Annie Melvin Arniel (1870-1924) was an exceptionally dedicated suffragist who had a tragic life. She became a widow while pregnant with her second child, who perished shortly after birth, and raised her first child, Rebecca, on her own. Her earliest documented involvement was holding “parlor meetings” in her home to discuss women’s equality. She and her young daughter marched in a Washington D.C. suffrage parade. Arniel was elected as a delegate to represent Delaware at a National American Woman Suffrage Association (NAWSA) convention and she served as secretary for the Delaware branch of the Congressional Union (CU). She was also the representative for Delaware at the memorial service for suffrage martyr Inez Milholland in December of 1916.
In 1917 she was part of the Silent Sentinels who picketed the White House. In June, she and 5 others became the first of the Sentinels to serve time in jail for the peaceful protests. Arniel went on to be arrested seven more times. During her eight arrests and jail times, she served a total of 103 days, including 60 days at Occoquan Workhouse. Arniel’s health was greatly compromised by her imprisonment.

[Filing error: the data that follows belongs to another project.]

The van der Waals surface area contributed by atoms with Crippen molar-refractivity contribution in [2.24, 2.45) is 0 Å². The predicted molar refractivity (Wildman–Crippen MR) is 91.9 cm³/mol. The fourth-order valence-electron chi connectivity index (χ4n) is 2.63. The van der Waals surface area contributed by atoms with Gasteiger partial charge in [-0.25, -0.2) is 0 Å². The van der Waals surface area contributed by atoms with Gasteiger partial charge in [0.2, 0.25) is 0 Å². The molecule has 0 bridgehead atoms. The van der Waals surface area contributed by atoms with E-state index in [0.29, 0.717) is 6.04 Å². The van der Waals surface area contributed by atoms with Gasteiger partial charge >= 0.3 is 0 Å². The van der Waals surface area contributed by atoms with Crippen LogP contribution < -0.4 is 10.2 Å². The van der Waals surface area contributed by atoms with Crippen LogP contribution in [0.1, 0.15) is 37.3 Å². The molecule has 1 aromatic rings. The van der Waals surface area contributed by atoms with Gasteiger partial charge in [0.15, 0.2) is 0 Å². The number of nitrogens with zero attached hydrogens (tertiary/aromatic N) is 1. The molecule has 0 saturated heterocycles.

After she was released from Occoquan in the early winter of 1917, she started working at the Wilmington location of Bethlehem Steel which was making munitions for the war effort. She had a great sense of loyalty to her country even though she was denied the right to vote due to her gender. She told a reporter, “We were good enough to work in the steel plant and help load shells for the battle-fields of France but we still are not good enough to vote”.
She continued to fight for suffrage and serve jail time for it until the passage of the 19th Amendment. After women won the right to vote, she actively worked to help register and educate voters. Sadly the toll of her life and continued poor health led her to commit suicide in 1924. Her final note addressed to her daughter Rebecca simply said, “Goodbye, daughter” and bequeathed her the money in her bank account.